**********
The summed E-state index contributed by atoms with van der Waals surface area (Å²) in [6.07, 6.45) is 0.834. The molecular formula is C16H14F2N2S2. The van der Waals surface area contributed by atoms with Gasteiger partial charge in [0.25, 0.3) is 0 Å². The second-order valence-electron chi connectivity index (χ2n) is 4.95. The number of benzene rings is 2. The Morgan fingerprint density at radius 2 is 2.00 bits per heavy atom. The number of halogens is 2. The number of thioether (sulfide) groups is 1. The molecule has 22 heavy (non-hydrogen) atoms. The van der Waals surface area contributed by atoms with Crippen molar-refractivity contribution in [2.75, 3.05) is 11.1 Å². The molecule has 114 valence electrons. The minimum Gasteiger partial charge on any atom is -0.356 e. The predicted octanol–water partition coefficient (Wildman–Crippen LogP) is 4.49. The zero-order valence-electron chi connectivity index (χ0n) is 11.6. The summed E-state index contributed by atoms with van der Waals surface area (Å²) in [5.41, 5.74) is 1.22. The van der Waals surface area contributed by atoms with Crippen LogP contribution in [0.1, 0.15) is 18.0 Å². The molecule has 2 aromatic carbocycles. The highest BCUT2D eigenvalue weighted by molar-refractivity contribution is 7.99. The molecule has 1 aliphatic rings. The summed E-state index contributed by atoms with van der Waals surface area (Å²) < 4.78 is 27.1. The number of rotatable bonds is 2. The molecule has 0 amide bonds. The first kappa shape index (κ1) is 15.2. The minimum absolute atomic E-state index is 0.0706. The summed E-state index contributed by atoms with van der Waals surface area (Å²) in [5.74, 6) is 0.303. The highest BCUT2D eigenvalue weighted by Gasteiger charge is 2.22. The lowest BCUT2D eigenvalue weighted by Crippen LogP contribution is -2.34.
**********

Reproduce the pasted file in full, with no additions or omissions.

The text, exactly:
The summed E-state index contributed by atoms with van der Waals surface area (Å²) in [6.07, 6.45) is 0.834. The molecular formula is C16H14F2N2S2. The van der Waals surface area contributed by atoms with Gasteiger partial charge in [0.25, 0.3) is 0 Å². The second-order valence-electron chi connectivity index (χ2n) is 4.95. The number of benzene rings is 2. The Morgan fingerprint density at radius 2 is 2.00 bits per heavy atom. The number of halogens is 2. The number of thioether (sulfide) groups is 1. The molecule has 22 heavy (non-hydrogen) atoms. The van der Waals surface area contributed by atoms with Crippen molar-refractivity contribution in [2.75, 3.05) is 11.1 Å². The molecule has 114 valence electrons. The minimum Gasteiger partial charge on any atom is -0.356 e. The predicted octanol–water partition coefficient (Wildman–Crippen LogP) is 4.49. The zero-order valence-electron chi connectivity index (χ0n) is 11.6. The summed E-state index contributed by atoms with van der Waals surface area (Å²) in [5.41, 5.74) is 1.22. The van der Waals surface area contributed by atoms with Crippen LogP contribution in [0.1, 0.15) is 18.0 Å². The molecule has 2 aromatic carbocycles. The highest BCUT2D eigenvalue weighted by molar-refractivity contribution is 7.99. The molecule has 1 aliphatic rings. The summed E-state index contributed by atoms with van der Waals surface area (Å²) < 4.78 is 27.1. The number of rotatable bonds is 2. The molecule has 0 amide bonds. The first kappa shape index (κ1) is 15.2. The minimum absolute atomic E-state index is 0.0706. The summed E-state index contributed by atoms with van der Waals surface area (Å²) in [5.74, 6) is 0.303. The highest BCUT2D eigenvalue weighted by Gasteiger charge is 2.22. The lowest BCUT2D eigenvalue weighted by Crippen LogP contribution is -2.34.